Embodying Knowledge: Leading Public Health

Imagine it is 1747 and you’re a surgeon in the British Royal Navy. You just returned from voyage where you experimented with several popular cures for the dreaded disease of scurvy, and you discovered that diets with citrus fruits were effective treatments. What do you do? How do you bring the idea to scale? How do you change policies within the Royal Navy and every Captain’s food choices?

It took over 100 years for the proper treatment of scurvy to be disseminated, scaled, and implemented across the Royal Navy. Many sailors died due to the delay. Today, the problems of public health are larger - climate change, war, and international migration to name a few. The world needs faster, better solutions. Yet, we face the same, basic questions: how do we scale up solutions? How do we disseminate information? How do we enable change?

For those who desire a healthier world, the skills to answer these questions are paramount. As students and alumni of the Harvard DrPH program, we believe the solution lies beyond what is normally taught in public health schools. In addition to being technical experts, future leaders will need to be able to brand ideas, forge partnerships, breakdown silos, and enable large scale change. As Karen DeSalvo has famously written, new approaches to public health are needed -a public health 3.0. We use the term ‘leadership’ to encapsulate these new skills.  

Why now? Because the world is dealing with ‘wicked problems,’ a term first coined over 50 years ago by C. West Churchman, a Stanford Management Professor. Churchman wrote about problems that are ill-formulated, full of ambiguous, undefined information, contain stakeholders with conflicting values, and where the the repercussions within the larger environment are confusing. Our public health problems have many of these features. An example is the opioid crisis: there is patchy, delayed information, a diverse set of stakeholders with interests ranging from criminal enforcement to mental support, and contextualized in communities throughout the US. Wicked, indeed.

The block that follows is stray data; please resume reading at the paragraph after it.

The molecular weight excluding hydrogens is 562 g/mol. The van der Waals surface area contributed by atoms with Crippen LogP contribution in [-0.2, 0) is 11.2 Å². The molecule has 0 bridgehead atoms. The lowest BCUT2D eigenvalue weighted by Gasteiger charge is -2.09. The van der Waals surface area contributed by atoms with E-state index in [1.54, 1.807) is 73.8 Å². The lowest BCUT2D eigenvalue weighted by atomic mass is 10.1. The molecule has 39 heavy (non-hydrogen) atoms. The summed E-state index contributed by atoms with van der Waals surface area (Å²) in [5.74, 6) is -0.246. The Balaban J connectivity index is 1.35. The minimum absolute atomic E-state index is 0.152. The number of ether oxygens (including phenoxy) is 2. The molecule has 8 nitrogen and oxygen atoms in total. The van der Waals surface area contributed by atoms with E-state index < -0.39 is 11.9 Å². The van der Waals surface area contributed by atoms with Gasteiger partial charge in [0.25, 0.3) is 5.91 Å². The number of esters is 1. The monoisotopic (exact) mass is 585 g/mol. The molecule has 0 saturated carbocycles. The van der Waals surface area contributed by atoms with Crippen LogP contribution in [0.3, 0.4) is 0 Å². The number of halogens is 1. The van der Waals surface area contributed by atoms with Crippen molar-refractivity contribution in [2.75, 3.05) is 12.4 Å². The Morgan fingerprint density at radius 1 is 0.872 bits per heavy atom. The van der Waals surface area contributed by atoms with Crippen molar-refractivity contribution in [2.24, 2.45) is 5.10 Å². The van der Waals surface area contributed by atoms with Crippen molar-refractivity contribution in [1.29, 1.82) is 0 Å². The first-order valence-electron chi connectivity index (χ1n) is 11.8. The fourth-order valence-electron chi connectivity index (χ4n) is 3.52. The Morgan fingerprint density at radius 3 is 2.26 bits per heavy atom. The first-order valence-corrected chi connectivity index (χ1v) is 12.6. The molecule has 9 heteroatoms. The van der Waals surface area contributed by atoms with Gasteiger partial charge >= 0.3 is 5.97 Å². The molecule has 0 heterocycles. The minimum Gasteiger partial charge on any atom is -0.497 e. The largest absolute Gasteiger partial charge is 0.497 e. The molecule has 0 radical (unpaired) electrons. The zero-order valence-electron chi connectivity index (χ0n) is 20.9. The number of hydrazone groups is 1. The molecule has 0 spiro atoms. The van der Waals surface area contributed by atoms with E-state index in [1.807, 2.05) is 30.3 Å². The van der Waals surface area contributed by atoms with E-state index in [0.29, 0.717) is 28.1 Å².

When first writing of ‘wicked problems,’ Churchman called for a new approach that did not rely on scientific research. This sentiment was echoed recently by the intellectual Francis Fukuyama. He writes, “being skilled in policy analysis is woefully inadequate to bring about policy change in the real world.” We believe the answer is to improve our leadership skills.

But public health leadership lacks a venue to discuss, share, and learn ideas. This website looks to fill that need by being a forum for professionals and students of public health to read stories and anecdotes of best (and worst) practices in order to improve our leadership skills.

Eric Coles

Eric is DrPH student at the Harvard Chan School of Public Health. He has a Masters in Public Administration from the London School of Economics and was a policy analyst at the National Institutes of Health before going back to school.